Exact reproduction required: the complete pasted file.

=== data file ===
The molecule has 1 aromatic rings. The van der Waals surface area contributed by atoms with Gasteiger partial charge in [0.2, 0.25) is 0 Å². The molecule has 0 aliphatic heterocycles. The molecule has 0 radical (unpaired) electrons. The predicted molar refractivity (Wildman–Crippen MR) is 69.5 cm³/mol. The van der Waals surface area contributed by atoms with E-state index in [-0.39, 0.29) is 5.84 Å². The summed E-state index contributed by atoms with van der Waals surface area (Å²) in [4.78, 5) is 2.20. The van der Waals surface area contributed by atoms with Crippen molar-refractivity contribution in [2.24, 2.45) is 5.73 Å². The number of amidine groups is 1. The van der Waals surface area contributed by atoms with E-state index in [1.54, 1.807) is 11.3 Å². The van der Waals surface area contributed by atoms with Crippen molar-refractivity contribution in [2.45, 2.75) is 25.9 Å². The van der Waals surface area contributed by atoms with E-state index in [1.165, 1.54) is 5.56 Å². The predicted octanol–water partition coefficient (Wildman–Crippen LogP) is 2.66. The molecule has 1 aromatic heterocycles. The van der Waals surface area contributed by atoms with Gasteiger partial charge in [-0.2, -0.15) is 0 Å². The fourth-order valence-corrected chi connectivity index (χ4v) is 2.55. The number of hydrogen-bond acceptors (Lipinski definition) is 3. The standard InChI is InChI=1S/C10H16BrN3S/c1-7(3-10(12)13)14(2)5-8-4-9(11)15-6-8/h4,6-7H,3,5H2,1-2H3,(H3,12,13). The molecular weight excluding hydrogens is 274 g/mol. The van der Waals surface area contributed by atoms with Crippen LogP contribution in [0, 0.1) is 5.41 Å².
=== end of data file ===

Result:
The molecule has 1 aromatic rings. The van der Waals surface area contributed by atoms with Gasteiger partial charge in [0.2, 0.25) is 0 Å². The molecule has 0 aliphatic heterocycles. The molecule has 0 radical (unpaired) electrons. The predicted molar refractivity (Wildman–Crippen MR) is 69.5 cm³/mol. The van der Waals surface area contributed by atoms with E-state index in [-0.39, 0.29) is 5.84 Å². The summed E-state index contributed by atoms with van der Waals surface area (Å²) in [4.78, 5) is 2.20. The van der Waals surface area contributed by atoms with Crippen molar-refractivity contribution in [2.24, 2.45) is 5.73 Å². The number of amidine groups is 1. The van der Waals surface area contributed by atoms with E-state index in [1.54, 1.807) is 11.3 Å². The van der Waals surface area contributed by atoms with Crippen molar-refractivity contribution in [2.45, 2.75) is 25.9 Å². The van der Waals surface area contributed by atoms with E-state index in [1.165, 1.54) is 5.56 Å². The predicted octanol–water partition coefficient (Wildman–Crippen LogP) is 2.66. The molecule has 1 aromatic heterocycles. The van der Waals surface area contributed by atoms with Gasteiger partial charge in [-0.2, -0.15) is 0 Å². The fourth-order valence-corrected chi connectivity index (χ4v) is 2.55. The number of hydrogen-bond acceptors (Lipinski definition) is 3. The standard InChI is InChI=1S/C10H16BrN3S/c1-7(3-10(12)13)14(2)5-8-4-9(11)15-6-8/h4,6-7H,3,5H2,1-2H3,(H3,12,13). The molecular weight excluding hydrogens is 274 g/mol. The van der Waals surface area contributed by atoms with Crippen LogP contribution in [0, 0.1) is 5.41 Å².